Creating Realistic Water Tips and Tricks with Aleksandar Nadj

by CGAfrica in Tutorials,

on July 9th, 2017

This post is part of series called Creating Realistic Water

Aleksandar Nadj is a CG generalist, currently, working in a gaming company called Eipix Entertainment as lead 3D artist. Software and tools which I use in my workflow are Maya, Zbrush, Realflow, Quixel Suite, Substance painter, Photoshop, After Effects and Nuke, and I try to learn and implement Houdini. In this article, I will show you the workflows and techniques that I used in my latest project Lonely Beach. This is my first Bifrost Project:

Topics in this series

Start - Planning and References

References are one of the most important things in every aspect of CG. It is important to dedicate enough time to collect good references, so your life will be easier later in the production. It’s almost impossible to get realistic results without references.

Modeling Scene Setup

After collecting references, I created fast blockout of the scene to get rough look and scene scale. Scene scale is really important in simulations. If scene scale is wrong, simulation will not behave physically accurate and It’s much harder to get desired result. Bifrost units are always in meters regardless of unit setup from preferences, so if you create your scenes in cm downscale your scene 0.01. Good approach for beginners is to load scene samples from Bifrost library and use it as scale reference.

For modeling, I used Maya and Zbrush. After sculpting high-poly models in Zbrush, I decimated them for simulation purposes.

Bifrost Scene Setup

In the following text, I’ll show you my simulation scene setup. All models of rocks and terrain are combined in one mesh and assigned as colliders. I also made one container for my simulation. Models should be closed and have thickness.

One good optimization tip: The object that you want to use as emitter, in my case it’s a box, cut intersected parts of terrain from your emitter with a boolean operations. This way you avoid unnecessary particle emission and speed up your sim.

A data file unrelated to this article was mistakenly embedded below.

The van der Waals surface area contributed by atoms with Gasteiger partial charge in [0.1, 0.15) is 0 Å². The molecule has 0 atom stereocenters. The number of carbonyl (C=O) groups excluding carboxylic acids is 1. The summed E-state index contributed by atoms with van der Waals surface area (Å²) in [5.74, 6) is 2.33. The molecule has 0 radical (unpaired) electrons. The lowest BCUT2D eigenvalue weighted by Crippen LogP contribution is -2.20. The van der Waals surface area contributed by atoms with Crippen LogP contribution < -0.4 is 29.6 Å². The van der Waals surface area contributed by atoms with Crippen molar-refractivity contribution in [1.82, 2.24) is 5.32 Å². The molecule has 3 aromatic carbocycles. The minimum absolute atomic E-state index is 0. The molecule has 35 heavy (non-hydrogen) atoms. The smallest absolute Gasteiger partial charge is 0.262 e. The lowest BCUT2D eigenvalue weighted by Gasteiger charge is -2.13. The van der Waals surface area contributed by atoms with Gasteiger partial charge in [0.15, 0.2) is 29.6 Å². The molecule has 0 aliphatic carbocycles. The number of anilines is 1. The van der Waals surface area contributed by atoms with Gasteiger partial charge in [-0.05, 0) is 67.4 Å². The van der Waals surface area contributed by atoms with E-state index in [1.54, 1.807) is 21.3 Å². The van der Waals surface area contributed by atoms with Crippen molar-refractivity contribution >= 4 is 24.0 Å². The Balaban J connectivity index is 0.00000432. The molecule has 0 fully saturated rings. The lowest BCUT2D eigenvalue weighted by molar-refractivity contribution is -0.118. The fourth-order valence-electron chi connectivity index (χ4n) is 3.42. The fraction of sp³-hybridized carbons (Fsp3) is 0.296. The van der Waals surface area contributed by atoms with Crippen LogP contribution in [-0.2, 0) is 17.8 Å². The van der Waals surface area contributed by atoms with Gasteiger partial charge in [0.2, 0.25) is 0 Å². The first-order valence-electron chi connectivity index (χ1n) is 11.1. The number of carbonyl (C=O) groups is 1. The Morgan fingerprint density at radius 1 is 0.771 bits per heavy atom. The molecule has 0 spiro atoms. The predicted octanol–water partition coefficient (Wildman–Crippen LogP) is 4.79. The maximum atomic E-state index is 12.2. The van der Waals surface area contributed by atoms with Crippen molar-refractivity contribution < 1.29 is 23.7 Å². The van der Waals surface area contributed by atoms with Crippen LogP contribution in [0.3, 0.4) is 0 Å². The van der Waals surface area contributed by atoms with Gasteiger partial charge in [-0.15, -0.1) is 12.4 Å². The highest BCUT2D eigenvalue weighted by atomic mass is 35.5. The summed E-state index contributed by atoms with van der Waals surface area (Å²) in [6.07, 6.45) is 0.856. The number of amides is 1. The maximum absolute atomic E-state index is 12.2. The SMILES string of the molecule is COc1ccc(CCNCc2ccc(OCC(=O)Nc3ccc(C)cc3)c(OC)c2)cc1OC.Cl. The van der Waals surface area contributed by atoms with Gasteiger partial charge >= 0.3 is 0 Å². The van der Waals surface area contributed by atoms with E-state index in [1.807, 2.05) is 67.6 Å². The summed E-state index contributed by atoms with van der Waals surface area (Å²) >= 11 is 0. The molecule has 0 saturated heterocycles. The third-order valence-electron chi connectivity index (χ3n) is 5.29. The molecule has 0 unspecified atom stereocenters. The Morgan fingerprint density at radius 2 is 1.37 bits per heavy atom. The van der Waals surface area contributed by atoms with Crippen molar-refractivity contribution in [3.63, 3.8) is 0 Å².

I used BOSS system to generate accelerator for my sim. I also used legacy accelerator instead of new motion field. By the way, accelerator doesn’t exist in options, so you have to create with mel command.


After all preparations you can create the Bifrost liquid, add colliders and accelerator, and start sim.

Simulation Settings

After a lot testing and rnd, these are my final settings.

Some good number for final particle count is 20-30 million, but of course depends from case to case. After core particles generation, I moved to foam creation. Bifrost has very nice foam that looks organic and realistic. After some testing and playing with Foam parameters, here are my final settings:

Mesh settings

After caching final particle sim, I start with meshing. These are settings which I used for my beach. Also, a good approach is to test your mesh on part of scene instead on whole scene using clipping option.

Also, a good approach is to test your mesh on part of scene instead on whole scene using clipping option.

When you get desired look of mesh on part of the scene, those settings will work on whole scene, with minor tweaking. When I got my mesh I exported it as an alembic with vertex color, so I can later use velocity and vorticity information written in the mesh.

Final Scene Setup

In this part I created a camera, create interesting composition and add few assets. I scattered small rocks and added an old tree and boat in the scene so it looks more interesting and to improve the sense of scale.


For lightning I used HDR map and one directional light which approximately oriented as the sun on HDR map.

Water Shading

As material for water I used alSurface shader.

Also to make the material looks better I used vorticity color sets with user data color and connected it in diffuse strength, with this gave the water a sense of movement below the surface.

Wet Map

I got a lot of questions how I created the wet map. Biforst doesn’t have some automatic wet generation, so you have to work around. First I created one camera above the mesh, almost top view. I assigned white surface material on mesh and black surface material on everything else, and rendered the whole sequence.

After that I used echo effect in After Effect to get delay of movement.

At the end, I used this rendered sequence as projection from camera I created before.

Render Setup

I render this with Arnold, and these are my settings.


Also another thing that I did is to add displacement on water surface, rendered that separately and used it in composit. As displacement map I used a cached map of the BOSS system which I used as accelerator. This way, I got extra details on the water surface.


Render is composite in NUKE, basically color corrections, add displacement and final corrections.

See the full breakdown here:

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